Blog Tour: Return to the Secret Garden by Holly Webb / Reasons to Read Children’s Classics

Blog Tour: Return to the Secret Garden by Holly Webb / 5 Reasons to Read Children's ClassicsWelcome to my stop on the Return the Secret Garden blog tour!

Scholastic published a pretty new edition of Frances Hodgson Burnett’s The Secret Garden this month alongside a 1930s sequel, Return to the Secret Garden by Holly Webb.

It’s 1939 and a group of children have been evacuated to Misselthwaite Hall. Emmie is far from happy to have been separated from her cat and sent to a huge old mansion. But soon she starts discovering the secrets of the house – a boy crying at night, a diary written by a girl named Mary and a garden. A very secret garden…

As I run the 2015 Classics Challenge and have thoroughly enjoyed delving into children’s classics, I thought it’d be lovely for Holly Webb to share with us why it’s important to read classics.

Why read a classic, when there are so many amazing new books published every year? Looking back, I read a lot of ‘classics’ when I was a child – my favourites were Frances Hodgson Burnett’s The Secret Garden (unsurprisingly…) and A Little Princess, but I also worked my way through Arthur Ransome, E. Nesbit, especially The Treasure Seekers and The Would-Be-Goods, all of the Anne books, and as much Louisa M. Alcott as I could find. What Katy Did, Rebecca of Sunnybrook Farm, all the Narnia books, plus any number of classic school stories and horse books – it goes on. I even had an ancient copy of The Wide, Wide World by Elizabeth Wetherall, published in 1850, and I loved it, but then I really was a sucker for anything old, and I skipped a lot of the moralising…

Trying to pin down what I love about all these books (which are only vaguely defined as classics, and were published over a long period, nearly a hundred years) is fascinating and frustrating. I keep coming up with more and more thoughts which don’t tie neatly into any argument. So…

The main thing, for me. All these books are led by strong child characters, often suffering great adversity (and your Victorian adversity could be pretty horrific). Mary Lennox comes to Misselthwaite after her entire household in India has died from cholera, and she’s been left alone in the family bungalow, eating the food from an abandoned dinner party. She’s then sent to a strange, ancient house full of servants, with a guardian who’s hardly ever there. It’s possibly the most dramatic way to leave a child to find for herself ever… I love her strange, cold, stubborn ways at the beginning of the book, and the way the garden changes her is so believable.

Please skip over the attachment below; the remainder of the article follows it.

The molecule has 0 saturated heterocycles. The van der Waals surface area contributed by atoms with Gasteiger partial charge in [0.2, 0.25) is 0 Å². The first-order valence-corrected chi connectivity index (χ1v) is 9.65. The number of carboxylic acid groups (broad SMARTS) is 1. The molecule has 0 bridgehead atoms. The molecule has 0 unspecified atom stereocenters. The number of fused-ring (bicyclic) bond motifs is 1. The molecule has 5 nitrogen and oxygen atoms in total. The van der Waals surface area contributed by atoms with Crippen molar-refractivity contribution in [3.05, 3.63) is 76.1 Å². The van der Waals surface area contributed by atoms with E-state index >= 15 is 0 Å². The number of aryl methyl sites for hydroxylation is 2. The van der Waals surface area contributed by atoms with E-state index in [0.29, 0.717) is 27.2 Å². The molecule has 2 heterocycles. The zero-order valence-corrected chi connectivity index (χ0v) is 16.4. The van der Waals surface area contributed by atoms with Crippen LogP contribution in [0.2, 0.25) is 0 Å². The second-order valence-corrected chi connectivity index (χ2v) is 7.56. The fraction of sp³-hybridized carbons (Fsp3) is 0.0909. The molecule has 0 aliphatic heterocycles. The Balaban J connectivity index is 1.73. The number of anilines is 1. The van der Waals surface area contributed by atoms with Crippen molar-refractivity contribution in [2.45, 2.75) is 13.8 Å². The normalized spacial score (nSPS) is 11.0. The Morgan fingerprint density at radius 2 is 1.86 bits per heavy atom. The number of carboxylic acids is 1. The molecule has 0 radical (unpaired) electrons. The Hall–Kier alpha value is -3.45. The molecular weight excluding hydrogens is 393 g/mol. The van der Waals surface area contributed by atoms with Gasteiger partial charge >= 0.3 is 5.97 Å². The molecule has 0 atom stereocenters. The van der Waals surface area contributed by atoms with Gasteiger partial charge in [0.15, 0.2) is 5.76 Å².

I’m fascinated by the details of everyday life from the time these books were written. It’s even better because these are things which the authors weren’t including to be interesting at all. It’s all just as it was. Some of this makes events tricky to understand, but that’s all the more intriguing. It gives you a real appreciation of modern medicine, too. I had pneumonia at about 10, and I remember thinking this was a very dramatic, storybook thing, and being very grateful that I wasn’t going to die!

Sense of place
Fabulous recreations of landscape – Dickon’s stories about the moor and its creatures in The Secret Garden are spellbinding, Frances Hodgson Burnett created the most amazing word pictures. And think of the descriptions of woods and walk in Anne of Green Gables (even if I do want to kick Anne for being a complete drip, some of the time…)

Continuity – sharing something special
Often, these books are bought for children by parents or grandparents, wanting to share their own love of the stories. While I was writing Return to the Secret Garden, so many people told me that The Secret Garden was one of their favourite books. It’s great to be able to talk about the books you love with the people you love!

Thank you for joining me on the blog, Holly! The Secret Garden and Return to the Secret Garden are out now. Go here to enter to win copies!

Blog Tour: Return to the Secret Garden by Holly Webb / 5 Reasons to Read Children's Classics Continue reading

Book Review: Asking For It by Louise O’Neill

Book Review: Asking For It by Louise O'Neill

Shelved: Young adult fiction (contemporary)
Buy: Hive
More: Goodreads

I reviewed Louise O’Neill’s Only Ever Yours in August and put Asking For It straight on the top of my TBR. I knew it was going to be difficult, powerful and much-needed even before I started. It’s the perfect choice for my book club because we’re all sure to have a lot to say.

Asking For It is about what happens to eighteen-year-old student Emma O’Donovan after she is raped at a party by a group of boys on the school football team. She doesn’t understand what’s happened to her, until photos of that night are shared on Facebook. I thought Asking For It was going to be straightforward, but Louise O’Neill makes Emma an unlikeable character. She’s vain, self-centred, hurtful and judgemental. She’s not someone you would want to know, let alone be friends with. Most – sadly, not all – people would be outraged to discover that a boy had attacked an ‘innocent’ young girl on her way home, especially if she was in a private school uniform; if she was covered up. But what if she was wearing a short dress? What if she was drunk? What if she was over 18? What if she made a move first? Would we say she was asking for it? This is what Louise O’Neill wants to fight against.